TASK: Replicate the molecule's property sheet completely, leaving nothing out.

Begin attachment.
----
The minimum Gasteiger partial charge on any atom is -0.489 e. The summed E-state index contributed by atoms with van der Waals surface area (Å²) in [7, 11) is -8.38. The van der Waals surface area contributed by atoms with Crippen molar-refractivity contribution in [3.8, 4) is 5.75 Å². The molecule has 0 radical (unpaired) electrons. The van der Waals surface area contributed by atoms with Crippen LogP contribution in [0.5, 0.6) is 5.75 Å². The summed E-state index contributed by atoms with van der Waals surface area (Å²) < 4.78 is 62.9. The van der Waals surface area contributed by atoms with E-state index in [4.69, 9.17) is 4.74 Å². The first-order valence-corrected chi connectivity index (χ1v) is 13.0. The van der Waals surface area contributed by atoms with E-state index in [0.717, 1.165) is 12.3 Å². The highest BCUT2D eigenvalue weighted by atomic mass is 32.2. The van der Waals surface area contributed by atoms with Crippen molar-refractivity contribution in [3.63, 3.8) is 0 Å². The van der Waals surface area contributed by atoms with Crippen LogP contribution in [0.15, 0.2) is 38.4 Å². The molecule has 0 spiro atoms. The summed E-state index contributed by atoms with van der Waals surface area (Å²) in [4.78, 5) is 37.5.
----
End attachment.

The minimum Gasteiger partial charge on any atom is -0.489 e. The summed E-state index contributed by atoms with van der Waals surface area (Å²) in [7, 11) is -8.38. The van der Waals surface area contributed by atoms with Crippen molar-refractivity contribution in [3.8, 4) is 5.75 Å². The molecule has 0 radical (unpaired) electrons. The van der Waals surface area contributed by atoms with Crippen LogP contribution in [0.5, 0.6) is 5.75 Å². The summed E-state index contributed by atoms with van der Waals surface area (Å²) < 4.78 is 62.9. The van der Waals surface area contributed by atoms with E-state index in [4.69, 9.17) is 4.74 Å². The first-order valence-corrected chi connectivity index (χ1v) is 13.0. The van der Waals surface area contributed by atoms with E-state index in [0.717, 1.165) is 12.3 Å². The highest BCUT2D eigenvalue weighted by atomic mass is 32.2. The van der Waals surface area contributed by atoms with Crippen molar-refractivity contribution in [3.63, 3.8) is 0 Å². The van der Waals surface area contributed by atoms with Crippen LogP contribution in [0.15, 0.2) is 38.4 Å². The molecule has 0 spiro atoms. The summed E-state index contributed by atoms with van der Waals surface area (Å²) in [4.78, 5) is 37.5.